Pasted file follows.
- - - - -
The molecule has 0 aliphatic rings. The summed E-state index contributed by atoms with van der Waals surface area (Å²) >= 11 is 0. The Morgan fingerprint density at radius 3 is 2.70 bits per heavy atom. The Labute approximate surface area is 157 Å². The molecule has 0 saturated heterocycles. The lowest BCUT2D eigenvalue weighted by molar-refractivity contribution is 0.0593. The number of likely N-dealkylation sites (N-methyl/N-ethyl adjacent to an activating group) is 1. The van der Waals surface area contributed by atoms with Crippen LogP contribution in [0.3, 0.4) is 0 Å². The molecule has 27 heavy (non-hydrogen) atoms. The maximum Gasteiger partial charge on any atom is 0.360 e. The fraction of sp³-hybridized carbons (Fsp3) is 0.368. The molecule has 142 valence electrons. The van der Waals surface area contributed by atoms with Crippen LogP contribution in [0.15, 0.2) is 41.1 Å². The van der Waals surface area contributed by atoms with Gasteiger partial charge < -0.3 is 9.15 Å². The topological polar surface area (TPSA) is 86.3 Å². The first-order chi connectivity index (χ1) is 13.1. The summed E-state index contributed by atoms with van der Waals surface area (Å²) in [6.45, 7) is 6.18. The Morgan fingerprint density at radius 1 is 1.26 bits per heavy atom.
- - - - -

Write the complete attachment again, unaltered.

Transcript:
The molecule has 0 aliphatic rings. The summed E-state index contributed by atoms with van der Waals surface area (Å²) >= 11 is 0. The Morgan fingerprint density at radius 3 is 2.70 bits per heavy atom. The Labute approximate surface area is 157 Å². The molecule has 0 saturated heterocycles. The lowest BCUT2D eigenvalue weighted by molar-refractivity contribution is 0.0593. The number of likely N-dealkylation sites (N-methyl/N-ethyl adjacent to an activating group) is 1. The van der Waals surface area contributed by atoms with Crippen LogP contribution in [0.3, 0.4) is 0 Å². The molecule has 27 heavy (non-hydrogen) atoms. The maximum Gasteiger partial charge on any atom is 0.360 e. The fraction of sp³-hybridized carbons (Fsp3) is 0.368. The molecule has 142 valence electrons. The van der Waals surface area contributed by atoms with Crippen LogP contribution in [0.15, 0.2) is 41.1 Å². The van der Waals surface area contributed by atoms with Gasteiger partial charge < -0.3 is 9.15 Å². The topological polar surface area (TPSA) is 86.3 Å². The first-order chi connectivity index (χ1) is 13.1. The summed E-state index contributed by atoms with van der Waals surface area (Å²) in [6.45, 7) is 6.18. The Morgan fingerprint density at radius 1 is 1.26 bits per heavy atom.